China on Thursday said foreign airlines blocked from operating in the country over virus fears would be allowed to resume limited flights, lifting a de facto ban on US carriers, a day after Washington ordered the suspension of all Chinese travel into and out of the US.
The apparent decision to step back by Beijing comes as tensions between the world’s two superpowers are sent soaring by a series of issues including Donald Trump’s accusations over China’s handling of the pandemic, Hong Kong and Huawei.
The latest spat was rooted in the Civil Aviation Authority of China deciding to impose a limit on foreign airlines based on their activity as of March 12. Because US carriers had suspended all flights by that date their cap was set at zero, while Chinese carriers’ flights to the US continued.
On Wednesday the US said it would block Chinese passenger flights from June 16, raising concerns of another front being opened up in the economic titans’ standoff.
But the CAAC on Thursday said all foreign airlines not listed in the March 12 schedule would now be able to operate one international route into China each week.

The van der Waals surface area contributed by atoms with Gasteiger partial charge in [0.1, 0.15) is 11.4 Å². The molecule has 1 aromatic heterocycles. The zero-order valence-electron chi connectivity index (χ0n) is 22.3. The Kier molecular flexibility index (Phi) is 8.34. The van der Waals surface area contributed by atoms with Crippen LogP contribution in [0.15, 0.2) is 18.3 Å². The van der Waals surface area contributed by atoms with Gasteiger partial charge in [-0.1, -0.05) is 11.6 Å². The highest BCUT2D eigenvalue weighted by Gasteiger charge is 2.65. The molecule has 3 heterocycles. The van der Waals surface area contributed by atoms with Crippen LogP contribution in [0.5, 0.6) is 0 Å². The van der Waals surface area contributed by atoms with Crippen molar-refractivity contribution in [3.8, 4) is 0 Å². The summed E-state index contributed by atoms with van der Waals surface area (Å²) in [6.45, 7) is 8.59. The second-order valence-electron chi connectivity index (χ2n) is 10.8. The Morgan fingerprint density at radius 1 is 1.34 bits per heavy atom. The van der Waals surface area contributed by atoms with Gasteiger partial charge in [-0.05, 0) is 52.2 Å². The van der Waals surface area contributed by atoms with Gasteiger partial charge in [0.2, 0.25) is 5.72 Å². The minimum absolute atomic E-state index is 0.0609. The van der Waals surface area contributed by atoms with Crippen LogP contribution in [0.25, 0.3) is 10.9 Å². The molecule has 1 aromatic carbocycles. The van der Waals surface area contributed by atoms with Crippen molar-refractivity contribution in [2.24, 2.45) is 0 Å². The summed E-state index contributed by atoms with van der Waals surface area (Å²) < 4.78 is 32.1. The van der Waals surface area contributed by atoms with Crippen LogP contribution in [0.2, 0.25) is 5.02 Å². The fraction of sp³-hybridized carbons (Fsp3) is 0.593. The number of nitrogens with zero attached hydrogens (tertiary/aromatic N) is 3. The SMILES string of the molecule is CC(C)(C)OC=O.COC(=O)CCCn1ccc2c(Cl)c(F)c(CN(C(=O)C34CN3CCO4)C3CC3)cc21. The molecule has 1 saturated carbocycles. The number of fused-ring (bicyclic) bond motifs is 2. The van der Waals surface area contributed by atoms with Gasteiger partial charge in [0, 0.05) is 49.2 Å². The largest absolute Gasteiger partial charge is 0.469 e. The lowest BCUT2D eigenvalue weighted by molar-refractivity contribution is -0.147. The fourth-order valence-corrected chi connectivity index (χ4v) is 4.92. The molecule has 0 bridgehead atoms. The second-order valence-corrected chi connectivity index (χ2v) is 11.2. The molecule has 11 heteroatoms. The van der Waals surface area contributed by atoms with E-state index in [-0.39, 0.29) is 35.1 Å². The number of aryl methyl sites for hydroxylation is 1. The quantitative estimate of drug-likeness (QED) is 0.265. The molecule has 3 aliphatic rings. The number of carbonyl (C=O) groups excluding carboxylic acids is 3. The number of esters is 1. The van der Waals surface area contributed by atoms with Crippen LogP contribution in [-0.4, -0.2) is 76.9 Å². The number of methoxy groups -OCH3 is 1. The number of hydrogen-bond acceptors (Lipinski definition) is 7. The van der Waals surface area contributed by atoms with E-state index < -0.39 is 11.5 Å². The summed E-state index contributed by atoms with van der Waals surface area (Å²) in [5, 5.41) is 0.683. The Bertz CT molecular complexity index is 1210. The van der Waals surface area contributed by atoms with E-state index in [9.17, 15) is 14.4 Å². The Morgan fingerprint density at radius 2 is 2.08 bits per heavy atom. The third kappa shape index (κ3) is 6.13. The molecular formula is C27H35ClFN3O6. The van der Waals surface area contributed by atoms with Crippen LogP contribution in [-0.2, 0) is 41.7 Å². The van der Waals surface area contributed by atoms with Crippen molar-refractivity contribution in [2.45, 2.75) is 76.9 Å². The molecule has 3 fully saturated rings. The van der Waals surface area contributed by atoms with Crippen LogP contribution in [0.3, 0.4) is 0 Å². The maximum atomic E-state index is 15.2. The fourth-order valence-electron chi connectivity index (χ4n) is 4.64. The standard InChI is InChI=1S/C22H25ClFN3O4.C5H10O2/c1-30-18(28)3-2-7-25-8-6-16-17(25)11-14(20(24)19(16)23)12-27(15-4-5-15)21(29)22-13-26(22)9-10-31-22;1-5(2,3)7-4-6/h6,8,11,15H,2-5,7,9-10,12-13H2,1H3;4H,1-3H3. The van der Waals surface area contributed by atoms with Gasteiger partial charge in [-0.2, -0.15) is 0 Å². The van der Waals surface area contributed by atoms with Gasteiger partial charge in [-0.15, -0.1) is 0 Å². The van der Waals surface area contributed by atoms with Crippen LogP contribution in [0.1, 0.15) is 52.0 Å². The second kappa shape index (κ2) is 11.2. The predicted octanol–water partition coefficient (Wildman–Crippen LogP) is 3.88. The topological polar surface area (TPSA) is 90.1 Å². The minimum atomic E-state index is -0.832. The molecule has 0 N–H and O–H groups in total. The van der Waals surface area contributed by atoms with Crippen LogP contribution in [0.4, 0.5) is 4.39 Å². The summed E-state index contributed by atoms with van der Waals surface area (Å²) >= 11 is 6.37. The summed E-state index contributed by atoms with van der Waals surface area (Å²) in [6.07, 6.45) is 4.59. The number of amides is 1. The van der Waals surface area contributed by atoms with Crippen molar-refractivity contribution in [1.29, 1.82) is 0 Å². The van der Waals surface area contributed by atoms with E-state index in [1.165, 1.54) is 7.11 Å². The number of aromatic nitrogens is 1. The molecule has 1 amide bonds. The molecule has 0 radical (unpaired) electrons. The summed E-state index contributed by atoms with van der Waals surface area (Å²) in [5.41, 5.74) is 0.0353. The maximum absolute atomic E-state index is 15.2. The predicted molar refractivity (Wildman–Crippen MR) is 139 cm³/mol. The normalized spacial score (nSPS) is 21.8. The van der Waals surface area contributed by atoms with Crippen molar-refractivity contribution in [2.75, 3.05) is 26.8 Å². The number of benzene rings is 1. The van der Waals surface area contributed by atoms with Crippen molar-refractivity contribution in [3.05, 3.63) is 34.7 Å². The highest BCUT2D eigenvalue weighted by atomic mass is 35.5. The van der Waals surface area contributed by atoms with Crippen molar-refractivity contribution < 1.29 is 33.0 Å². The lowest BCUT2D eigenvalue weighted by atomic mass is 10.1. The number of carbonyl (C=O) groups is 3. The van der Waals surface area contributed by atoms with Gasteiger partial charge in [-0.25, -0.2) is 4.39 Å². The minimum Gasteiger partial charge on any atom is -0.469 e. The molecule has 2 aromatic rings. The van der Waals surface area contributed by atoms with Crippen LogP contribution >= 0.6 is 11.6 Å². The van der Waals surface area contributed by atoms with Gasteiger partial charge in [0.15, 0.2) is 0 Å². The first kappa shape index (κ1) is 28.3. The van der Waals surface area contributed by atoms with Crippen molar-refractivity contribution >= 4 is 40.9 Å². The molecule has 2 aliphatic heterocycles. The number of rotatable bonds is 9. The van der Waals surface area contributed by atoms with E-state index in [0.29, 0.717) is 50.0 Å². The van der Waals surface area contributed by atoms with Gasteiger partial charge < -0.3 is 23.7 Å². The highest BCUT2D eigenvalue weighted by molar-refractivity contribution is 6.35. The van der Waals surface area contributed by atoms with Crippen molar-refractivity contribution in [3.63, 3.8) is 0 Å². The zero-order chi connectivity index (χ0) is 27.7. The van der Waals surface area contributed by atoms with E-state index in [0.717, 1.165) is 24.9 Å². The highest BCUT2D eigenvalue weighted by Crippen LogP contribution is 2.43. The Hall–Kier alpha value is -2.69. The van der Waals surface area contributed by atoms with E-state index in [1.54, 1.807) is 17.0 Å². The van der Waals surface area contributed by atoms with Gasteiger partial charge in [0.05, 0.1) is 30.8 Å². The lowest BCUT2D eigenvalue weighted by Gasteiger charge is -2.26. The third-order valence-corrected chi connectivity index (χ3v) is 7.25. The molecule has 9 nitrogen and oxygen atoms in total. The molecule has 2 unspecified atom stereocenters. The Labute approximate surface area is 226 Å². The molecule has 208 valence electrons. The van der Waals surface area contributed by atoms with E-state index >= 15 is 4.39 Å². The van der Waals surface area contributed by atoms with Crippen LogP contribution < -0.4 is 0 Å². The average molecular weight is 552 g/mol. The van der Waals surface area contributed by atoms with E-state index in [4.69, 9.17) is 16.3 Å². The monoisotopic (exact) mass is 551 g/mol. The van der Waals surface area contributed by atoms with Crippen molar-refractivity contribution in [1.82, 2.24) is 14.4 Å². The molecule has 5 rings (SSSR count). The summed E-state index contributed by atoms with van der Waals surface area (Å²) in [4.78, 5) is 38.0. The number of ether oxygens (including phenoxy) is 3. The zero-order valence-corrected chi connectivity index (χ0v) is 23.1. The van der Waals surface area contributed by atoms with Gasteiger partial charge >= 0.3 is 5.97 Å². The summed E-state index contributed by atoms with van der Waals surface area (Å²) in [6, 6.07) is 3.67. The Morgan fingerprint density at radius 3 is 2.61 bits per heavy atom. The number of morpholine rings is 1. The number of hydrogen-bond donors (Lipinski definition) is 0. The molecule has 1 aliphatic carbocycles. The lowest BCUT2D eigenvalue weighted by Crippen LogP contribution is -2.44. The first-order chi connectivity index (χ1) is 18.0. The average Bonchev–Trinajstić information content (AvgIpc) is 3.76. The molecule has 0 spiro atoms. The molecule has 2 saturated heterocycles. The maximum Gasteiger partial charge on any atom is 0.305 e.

Relations between Washington and Beijing have become increasingly strained in recent months after Trump accused China of causing the virus intentionally, while a plan to impose a strict security law on Hong Kong has increased tensions substantially.
The US has also imposed restrictions on Chinese telecom giant Huawei and ordered a probe into the actions of Chinese companies listed on American financial markets.
For its part, Beijing has mocked the US stance on Hong Kong in light of civil rights protests across the US following the police killing in Minneapolis of George Floyd, an unarmed African-American man.
At the same time, China has gradually relaxed strict air travel caps on some foreign firms as the coronavirus outbreak in the country appears to be under control.
Beijing said last week it would almost triple the number of permitted flights to and from China in June following an outcry from Chinese stranded abroad.
China has also set up fast-track entry procedures for business travellers from several other countries, including Singapore and South Korea.
Passengers must be tested for COVID-19 upon arrival in China.
The CAAC said Thursday that routes whose passengers all test negative for three consecutive weeks will be allowed to operate an additional flight each week.
Routes with five or more passengers testing positive will be suspended for at least one week, CAAC said.